Delivering Remote Therapy Effectively Blog Series - Part Four
As Ieso's Chief Clinical Officer and chair of the BABCP IT Special Interest Group, Sarah Bateup provides advice and guidance to clinicians on how to adapt working practices and deliver therapy effectively during the current coronavirus outbreak. In this regular blog series, Sarah will cover many topics including:
- The best preparation for seeing patients using digital therapy methods during COVID-19
- Housekeeping and consent when moving to digital therapy methods
- How to deal with patient contact in-between therapy delivery
- The common phenomena when moving to non-face to face therapy delivery
- …and much more.
As we navigate through the coming weeks and month and adjust to this changing world, we will provide guidance on digital therapy delivery, and what to think about and look out for during this challenging time.
Part four: The common phenomena when moving to non-face to face therapy delivery
When therapists begin to use delivery methods other than face to face, we tend to see a commonly observed phenomenon. Whether the method used is telephone, video conferencing or text-based communication, we find therapists struggle with pacing in the session.
All therapists are trained to deliver face to face therapy, and there is very little in the academic curriculum for CBT therapists that supports delivering therapy via alternative methods. Therefore, if you're finding delivering CBT using a different method challenging, then please don't feel disheartened. My experience is that only 10% of therapists will find the transition to digital delivery relatively easy, but for most of us, we will struggle in one way or another.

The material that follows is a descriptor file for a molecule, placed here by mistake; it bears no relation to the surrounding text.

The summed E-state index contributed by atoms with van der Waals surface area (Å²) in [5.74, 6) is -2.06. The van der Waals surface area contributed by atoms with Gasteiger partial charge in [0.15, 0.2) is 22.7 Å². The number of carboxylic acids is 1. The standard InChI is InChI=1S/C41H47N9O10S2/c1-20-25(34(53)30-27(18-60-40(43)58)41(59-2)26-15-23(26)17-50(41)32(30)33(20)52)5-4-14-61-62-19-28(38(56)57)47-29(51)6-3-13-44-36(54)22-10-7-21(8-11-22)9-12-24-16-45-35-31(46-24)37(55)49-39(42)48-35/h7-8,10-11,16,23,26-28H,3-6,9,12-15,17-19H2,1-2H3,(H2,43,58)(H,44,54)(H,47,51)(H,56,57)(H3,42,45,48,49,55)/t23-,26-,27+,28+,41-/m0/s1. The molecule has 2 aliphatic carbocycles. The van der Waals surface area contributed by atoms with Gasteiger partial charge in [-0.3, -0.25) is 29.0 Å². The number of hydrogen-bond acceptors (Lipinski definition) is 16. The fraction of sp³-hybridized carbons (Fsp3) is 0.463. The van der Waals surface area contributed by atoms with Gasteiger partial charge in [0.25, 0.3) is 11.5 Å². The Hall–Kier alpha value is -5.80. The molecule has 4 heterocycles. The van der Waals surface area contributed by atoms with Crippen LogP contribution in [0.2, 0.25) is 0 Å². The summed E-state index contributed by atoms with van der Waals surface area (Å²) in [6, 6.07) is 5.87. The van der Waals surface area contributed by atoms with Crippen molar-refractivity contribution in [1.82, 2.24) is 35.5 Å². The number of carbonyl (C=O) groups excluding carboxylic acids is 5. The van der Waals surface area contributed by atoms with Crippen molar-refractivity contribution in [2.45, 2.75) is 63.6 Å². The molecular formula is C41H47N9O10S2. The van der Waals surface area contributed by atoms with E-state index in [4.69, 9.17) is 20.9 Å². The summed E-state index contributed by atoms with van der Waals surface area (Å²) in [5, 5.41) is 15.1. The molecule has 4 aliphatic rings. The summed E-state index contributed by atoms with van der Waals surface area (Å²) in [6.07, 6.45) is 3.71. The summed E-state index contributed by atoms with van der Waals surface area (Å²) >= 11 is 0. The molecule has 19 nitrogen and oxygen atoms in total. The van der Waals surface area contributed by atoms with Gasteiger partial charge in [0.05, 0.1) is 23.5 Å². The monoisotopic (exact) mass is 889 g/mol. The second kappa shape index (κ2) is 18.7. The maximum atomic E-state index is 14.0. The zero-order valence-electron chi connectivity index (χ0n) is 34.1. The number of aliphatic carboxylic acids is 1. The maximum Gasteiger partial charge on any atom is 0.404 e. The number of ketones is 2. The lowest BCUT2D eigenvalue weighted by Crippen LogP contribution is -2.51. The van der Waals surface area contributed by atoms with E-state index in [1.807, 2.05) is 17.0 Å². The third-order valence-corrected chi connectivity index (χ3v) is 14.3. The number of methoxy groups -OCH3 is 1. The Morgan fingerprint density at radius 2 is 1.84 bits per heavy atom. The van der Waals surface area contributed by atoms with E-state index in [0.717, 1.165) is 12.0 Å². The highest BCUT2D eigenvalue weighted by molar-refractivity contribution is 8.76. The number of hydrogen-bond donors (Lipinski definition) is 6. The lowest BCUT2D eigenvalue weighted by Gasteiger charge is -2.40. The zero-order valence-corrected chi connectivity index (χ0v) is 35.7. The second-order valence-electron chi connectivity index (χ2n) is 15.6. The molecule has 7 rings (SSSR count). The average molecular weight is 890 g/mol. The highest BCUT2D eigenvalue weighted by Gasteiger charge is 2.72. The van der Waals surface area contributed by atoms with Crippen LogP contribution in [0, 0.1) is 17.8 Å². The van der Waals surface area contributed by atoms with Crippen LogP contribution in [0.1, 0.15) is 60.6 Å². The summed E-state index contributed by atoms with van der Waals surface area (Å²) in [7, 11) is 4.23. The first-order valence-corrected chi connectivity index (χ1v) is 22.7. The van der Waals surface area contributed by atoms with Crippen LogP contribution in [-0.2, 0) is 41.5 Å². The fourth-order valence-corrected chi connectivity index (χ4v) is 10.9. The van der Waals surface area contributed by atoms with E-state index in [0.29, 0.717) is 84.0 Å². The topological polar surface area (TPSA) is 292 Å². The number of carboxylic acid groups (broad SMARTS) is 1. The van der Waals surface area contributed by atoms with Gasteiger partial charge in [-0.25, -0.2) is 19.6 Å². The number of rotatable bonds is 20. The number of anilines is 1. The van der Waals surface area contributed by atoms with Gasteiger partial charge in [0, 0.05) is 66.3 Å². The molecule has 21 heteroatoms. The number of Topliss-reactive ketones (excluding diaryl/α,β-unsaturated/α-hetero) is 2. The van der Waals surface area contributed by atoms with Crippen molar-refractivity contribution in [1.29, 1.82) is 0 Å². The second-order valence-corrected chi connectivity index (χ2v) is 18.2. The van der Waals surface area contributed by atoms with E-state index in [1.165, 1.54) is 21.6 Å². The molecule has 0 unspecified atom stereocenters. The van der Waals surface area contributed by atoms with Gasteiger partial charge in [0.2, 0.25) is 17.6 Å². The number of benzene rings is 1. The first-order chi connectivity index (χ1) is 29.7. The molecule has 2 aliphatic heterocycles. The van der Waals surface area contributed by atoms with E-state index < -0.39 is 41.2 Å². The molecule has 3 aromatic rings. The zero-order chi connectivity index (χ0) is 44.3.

Therapists generally struggle with the pacing in the session because we're thinking about the structure of the session. As it feels a little different when we're online, we then speed up and race through processes. Rather than taking our time and ensuring we do a short assessment with a clear formulation and a considered differential diagnosis, and thinking if we've used the right measures or not. We tend to think about the protocols we're going to deliver when delivering them, and then race through the change mechanisms with the patient rather than socialising it with them first. By taking the time to use guided discovery, you can really ensure that the patient understands the change mechanism that you're working on together, and the rationale for that change mechanism.
The key message here is to slow down when using digital methods. Take your time. Go back to basics. Use more guided discovery, rather than leaning towards being didactic. That's not to say that being didactic is problematic, because clearly the psycho-education and providing instruction or teaching is very necessary from time to time. But often clinicians use other methods and tend to become more didactic. By taking a more guided, more Socratic approach, both you and your patient will reap the rewards and benefits just by taking time.
If you have some suggestions of things that you'd like Sarah to cover specifically, please email us at firstname.lastname@example.org.
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